Militants release Pakistan polio workers


Pakistani paramedics treat an injured female polio health worker at a hospital following an attack by gunmen in Peshawar on May 28, 2013.

PESHAWAR - Islamist militants Tuesday released seven polio workers who were kidnapped last week in a northwestern Pakistani tribal district while carrying out a vaccination campaign, officials said.

The workers were seized last Thursday in the Bara area of Khyber district by the Lashkar-e-Islam group.

Pakistan is one of only three countries in the world where polio is still endemic. But efforts to stamp out the crippling disease have been hit by repeated attacks -- often fatal -- on health teams.

"The polio workers have been released in Tirah valley and they will reach Peshawar by tomorrow (Wednesday)," Nasir Khan, a senior Khyber administration official, told AFP.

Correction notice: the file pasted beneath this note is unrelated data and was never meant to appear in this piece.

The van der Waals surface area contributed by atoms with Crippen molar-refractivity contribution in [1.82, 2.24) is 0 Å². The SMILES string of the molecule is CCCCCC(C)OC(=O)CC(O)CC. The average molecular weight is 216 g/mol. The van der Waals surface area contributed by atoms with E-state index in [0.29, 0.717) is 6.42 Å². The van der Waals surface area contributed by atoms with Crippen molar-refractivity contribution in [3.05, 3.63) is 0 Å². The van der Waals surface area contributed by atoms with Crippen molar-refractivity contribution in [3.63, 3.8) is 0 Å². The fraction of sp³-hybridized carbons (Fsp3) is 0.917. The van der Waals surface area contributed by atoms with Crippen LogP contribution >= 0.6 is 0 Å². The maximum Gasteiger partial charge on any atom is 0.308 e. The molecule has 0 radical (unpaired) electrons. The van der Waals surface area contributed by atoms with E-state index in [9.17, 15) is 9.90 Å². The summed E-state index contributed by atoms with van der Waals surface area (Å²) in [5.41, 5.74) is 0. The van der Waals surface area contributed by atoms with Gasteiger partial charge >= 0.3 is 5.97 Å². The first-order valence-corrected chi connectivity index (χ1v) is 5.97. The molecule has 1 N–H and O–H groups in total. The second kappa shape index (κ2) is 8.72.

Their release was secured with the help of tribal elders, he added. A local intelligence official confirmed the release.

Tirah is a stronghold of Islamist insurgents, where the military claimed earlier this year that it had destroyed extremist hideouts after an operation.

Officials in Khyber said the group was made up of four teachers at a private school, a male nurse and two volunteers.

Militant groups in the restive country have rejected vaccination as a Western plot against Muslims and banned teams from giving out polio drops in some areas, which has hampered efforts to vaccinate children.

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